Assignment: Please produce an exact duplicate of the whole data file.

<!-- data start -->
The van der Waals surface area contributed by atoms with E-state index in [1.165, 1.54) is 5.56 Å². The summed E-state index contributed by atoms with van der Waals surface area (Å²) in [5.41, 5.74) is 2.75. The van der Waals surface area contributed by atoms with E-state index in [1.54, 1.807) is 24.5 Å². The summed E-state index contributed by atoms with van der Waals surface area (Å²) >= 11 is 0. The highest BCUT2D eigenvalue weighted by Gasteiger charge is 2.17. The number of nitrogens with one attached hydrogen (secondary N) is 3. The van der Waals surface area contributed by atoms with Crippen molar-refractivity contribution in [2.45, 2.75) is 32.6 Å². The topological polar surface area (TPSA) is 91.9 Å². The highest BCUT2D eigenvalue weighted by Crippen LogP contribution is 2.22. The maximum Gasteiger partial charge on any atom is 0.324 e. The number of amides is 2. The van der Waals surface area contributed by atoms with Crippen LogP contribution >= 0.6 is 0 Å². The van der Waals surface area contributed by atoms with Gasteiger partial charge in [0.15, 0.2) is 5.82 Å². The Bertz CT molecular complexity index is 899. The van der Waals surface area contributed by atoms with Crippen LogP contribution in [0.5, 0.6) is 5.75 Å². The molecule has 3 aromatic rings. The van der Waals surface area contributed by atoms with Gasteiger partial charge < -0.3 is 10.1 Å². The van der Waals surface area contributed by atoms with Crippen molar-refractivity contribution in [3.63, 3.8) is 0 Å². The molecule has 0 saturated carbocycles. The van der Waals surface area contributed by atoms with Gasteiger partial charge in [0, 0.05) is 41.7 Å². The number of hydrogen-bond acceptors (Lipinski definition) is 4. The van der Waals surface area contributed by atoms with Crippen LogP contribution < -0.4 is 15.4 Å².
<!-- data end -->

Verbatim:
The van der Waals surface area contributed by atoms with E-state index in [1.165, 1.54) is 5.56 Å². The summed E-state index contributed by atoms with van der Waals surface area (Å²) in [5.41, 5.74) is 2.75. The van der Waals surface area contributed by atoms with E-state index in [1.54, 1.807) is 24.5 Å². The summed E-state index contributed by atoms with van der Waals surface area (Å²) >= 11 is 0. The highest BCUT2D eigenvalue weighted by Gasteiger charge is 2.17. The number of nitrogens with one attached hydrogen (secondary N) is 3. The van der Waals surface area contributed by atoms with Crippen molar-refractivity contribution in [2.45, 2.75) is 32.6 Å². The topological polar surface area (TPSA) is 91.9 Å². The highest BCUT2D eigenvalue weighted by Crippen LogP contribution is 2.22. The maximum Gasteiger partial charge on any atom is 0.324 e. The number of amides is 2. The van der Waals surface area contributed by atoms with Crippen LogP contribution >= 0.6 is 0 Å². The van der Waals surface area contributed by atoms with Gasteiger partial charge in [0.15, 0.2) is 5.82 Å². The Bertz CT molecular complexity index is 899. The van der Waals surface area contributed by atoms with Crippen LogP contribution in [0.5, 0.6) is 5.75 Å². The molecule has 3 aromatic rings. The van der Waals surface area contributed by atoms with Gasteiger partial charge < -0.3 is 10.1 Å². The van der Waals surface area contributed by atoms with Crippen molar-refractivity contribution in [3.63, 3.8) is 0 Å². The molecule has 0 saturated carbocycles. The van der Waals surface area contributed by atoms with Gasteiger partial charge in [0, 0.05) is 41.7 Å². The number of hydrogen-bond acceptors (Lipinski definition) is 4. The van der Waals surface area contributed by atoms with Crippen LogP contribution < -0.4 is 15.4 Å².